The last game I bought for the Spectrum was an adventure title called Tai Pan. I purchased it on a shopping trip to London October half term of 1987. I went with some friends, teens up in town, looking at leather jackets in Carnaby Street, spending hours in HMV. I bought three tapes – this game, the New Order compilation Substance, and the new Depeche Mode album Music for the Masses. As I say, new interests were forcing out the old, and to my memory I hardly played Tai Pan at all.

All the tapes were bagged up in bin liners and went in the loft. The computer itself was gifted to a cousin. I didn’t touch any video games for five years, until I bought myself a Nintendo Gameboy, and soon after a SNES. When I moved out of home, I was asked to decide what I wanted to keep from the loft and what I wanted to throw away, and I took all the spectrum tapes to the dump. I swear there were about five big bags full, with all the titles people droll over today. Big box version of Ultimate games, lots of early tapes, and the big box of Starglider. All going to landfill. Ebay’s loss.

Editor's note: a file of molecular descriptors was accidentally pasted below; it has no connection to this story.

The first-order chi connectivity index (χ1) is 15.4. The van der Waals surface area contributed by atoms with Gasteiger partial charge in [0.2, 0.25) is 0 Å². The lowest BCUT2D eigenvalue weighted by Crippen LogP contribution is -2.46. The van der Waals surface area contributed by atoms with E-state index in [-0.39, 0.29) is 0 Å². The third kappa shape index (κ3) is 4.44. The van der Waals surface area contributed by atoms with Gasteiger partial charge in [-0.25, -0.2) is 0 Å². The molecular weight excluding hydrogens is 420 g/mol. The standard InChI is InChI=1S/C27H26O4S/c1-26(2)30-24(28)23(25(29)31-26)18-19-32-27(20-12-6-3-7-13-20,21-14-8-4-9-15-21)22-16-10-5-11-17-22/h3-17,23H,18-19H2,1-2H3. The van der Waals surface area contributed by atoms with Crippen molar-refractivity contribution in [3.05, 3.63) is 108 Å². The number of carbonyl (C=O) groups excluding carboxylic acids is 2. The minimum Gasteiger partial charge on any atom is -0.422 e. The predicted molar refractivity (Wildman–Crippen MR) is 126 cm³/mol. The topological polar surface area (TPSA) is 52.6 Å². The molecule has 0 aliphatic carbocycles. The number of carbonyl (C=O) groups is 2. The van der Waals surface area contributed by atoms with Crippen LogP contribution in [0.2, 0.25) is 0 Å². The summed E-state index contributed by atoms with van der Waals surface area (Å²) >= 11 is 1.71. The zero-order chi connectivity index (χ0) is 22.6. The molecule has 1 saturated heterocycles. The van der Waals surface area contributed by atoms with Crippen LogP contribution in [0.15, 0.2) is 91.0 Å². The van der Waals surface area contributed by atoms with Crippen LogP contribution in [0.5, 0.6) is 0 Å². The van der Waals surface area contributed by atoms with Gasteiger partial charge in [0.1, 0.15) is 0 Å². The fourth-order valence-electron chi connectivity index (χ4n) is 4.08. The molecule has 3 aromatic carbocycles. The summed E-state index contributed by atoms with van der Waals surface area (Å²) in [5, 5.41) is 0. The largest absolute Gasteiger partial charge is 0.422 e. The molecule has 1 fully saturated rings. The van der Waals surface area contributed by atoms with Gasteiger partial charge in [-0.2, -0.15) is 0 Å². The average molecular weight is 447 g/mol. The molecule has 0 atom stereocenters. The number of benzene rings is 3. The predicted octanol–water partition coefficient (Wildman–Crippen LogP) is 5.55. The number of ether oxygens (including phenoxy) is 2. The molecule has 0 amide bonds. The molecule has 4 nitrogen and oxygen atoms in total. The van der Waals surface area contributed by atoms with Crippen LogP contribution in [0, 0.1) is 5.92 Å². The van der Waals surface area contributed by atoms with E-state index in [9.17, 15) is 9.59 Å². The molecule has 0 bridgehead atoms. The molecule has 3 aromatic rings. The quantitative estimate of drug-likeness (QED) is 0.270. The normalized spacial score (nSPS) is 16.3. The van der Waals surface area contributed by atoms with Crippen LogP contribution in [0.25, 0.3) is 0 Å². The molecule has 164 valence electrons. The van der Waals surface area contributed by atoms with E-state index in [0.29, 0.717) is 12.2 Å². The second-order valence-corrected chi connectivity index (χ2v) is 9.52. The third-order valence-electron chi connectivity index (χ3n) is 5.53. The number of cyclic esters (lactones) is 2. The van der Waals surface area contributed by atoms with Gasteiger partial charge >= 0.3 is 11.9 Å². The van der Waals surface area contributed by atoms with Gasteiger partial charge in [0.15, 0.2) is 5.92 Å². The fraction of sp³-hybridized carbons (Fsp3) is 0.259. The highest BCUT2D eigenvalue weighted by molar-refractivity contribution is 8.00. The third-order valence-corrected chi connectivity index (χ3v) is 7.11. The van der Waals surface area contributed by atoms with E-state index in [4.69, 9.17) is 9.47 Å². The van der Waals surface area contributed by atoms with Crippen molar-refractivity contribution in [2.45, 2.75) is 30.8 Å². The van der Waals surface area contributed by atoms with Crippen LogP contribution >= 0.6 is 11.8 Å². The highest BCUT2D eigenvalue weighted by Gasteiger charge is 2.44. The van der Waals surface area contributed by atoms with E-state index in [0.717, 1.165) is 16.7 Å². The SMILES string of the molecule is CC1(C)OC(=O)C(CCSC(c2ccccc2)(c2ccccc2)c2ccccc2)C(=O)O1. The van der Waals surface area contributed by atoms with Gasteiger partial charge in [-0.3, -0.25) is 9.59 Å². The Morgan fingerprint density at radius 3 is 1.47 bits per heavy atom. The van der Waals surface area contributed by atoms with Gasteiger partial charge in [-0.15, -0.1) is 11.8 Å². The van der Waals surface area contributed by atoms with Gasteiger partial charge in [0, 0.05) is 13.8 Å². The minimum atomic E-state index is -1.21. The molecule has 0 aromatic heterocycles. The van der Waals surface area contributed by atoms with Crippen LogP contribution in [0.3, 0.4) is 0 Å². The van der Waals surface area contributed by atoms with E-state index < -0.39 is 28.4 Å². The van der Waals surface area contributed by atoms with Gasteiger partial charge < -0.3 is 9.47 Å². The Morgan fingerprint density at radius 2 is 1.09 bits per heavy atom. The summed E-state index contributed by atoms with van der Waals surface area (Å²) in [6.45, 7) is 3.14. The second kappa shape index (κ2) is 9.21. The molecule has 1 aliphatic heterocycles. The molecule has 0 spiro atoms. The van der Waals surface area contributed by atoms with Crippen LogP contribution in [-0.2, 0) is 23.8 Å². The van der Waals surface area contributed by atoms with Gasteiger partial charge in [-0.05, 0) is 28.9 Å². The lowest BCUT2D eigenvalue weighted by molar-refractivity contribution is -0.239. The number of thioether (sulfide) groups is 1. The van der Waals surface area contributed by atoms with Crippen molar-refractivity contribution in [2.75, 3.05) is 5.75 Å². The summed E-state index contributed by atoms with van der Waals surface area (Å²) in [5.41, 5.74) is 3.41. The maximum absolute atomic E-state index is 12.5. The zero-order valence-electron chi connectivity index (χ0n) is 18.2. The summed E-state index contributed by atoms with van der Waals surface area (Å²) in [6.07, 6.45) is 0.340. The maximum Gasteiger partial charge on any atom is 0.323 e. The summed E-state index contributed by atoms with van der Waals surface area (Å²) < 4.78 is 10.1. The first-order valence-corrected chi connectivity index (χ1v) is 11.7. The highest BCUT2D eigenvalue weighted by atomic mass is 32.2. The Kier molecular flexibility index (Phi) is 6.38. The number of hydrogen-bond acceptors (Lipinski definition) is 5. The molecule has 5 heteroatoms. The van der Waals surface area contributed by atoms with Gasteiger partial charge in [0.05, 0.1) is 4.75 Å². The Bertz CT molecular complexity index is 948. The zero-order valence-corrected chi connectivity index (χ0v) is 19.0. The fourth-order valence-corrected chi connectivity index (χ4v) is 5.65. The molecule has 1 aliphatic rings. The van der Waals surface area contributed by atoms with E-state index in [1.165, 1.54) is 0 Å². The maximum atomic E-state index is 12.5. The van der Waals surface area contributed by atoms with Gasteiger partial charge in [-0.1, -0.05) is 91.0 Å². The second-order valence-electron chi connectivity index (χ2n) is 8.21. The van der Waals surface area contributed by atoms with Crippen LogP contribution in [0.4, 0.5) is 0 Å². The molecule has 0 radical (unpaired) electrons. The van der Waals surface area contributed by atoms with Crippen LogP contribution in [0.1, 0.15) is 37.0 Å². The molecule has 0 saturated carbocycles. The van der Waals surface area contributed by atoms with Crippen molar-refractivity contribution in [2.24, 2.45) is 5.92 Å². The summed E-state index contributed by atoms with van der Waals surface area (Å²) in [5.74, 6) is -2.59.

I loved my Spectrum, but I was the one who ended the relationship in the most brutal way. If it could feel emotions, that 128K computer must have felt very badly treated, sent off to my younger cousin’s house to no doubt be abused. I loved it at the time, spent a fortune on it, but ended the relationship in the cruellest possible way.

Derek and Clive Get the Horn VHS

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Like most British teenagers in the 1980’s, I was introduced to Derek and Clive through a grubby cassette tape thrust into my palm by a friend. “Listen to this”, he said. “It’s the funniest thing you’ll ever hear”. That night I put it on my hi-fi for about 20 seconds, before switching it off as quickly as I could, decanting it into my Walkman instead.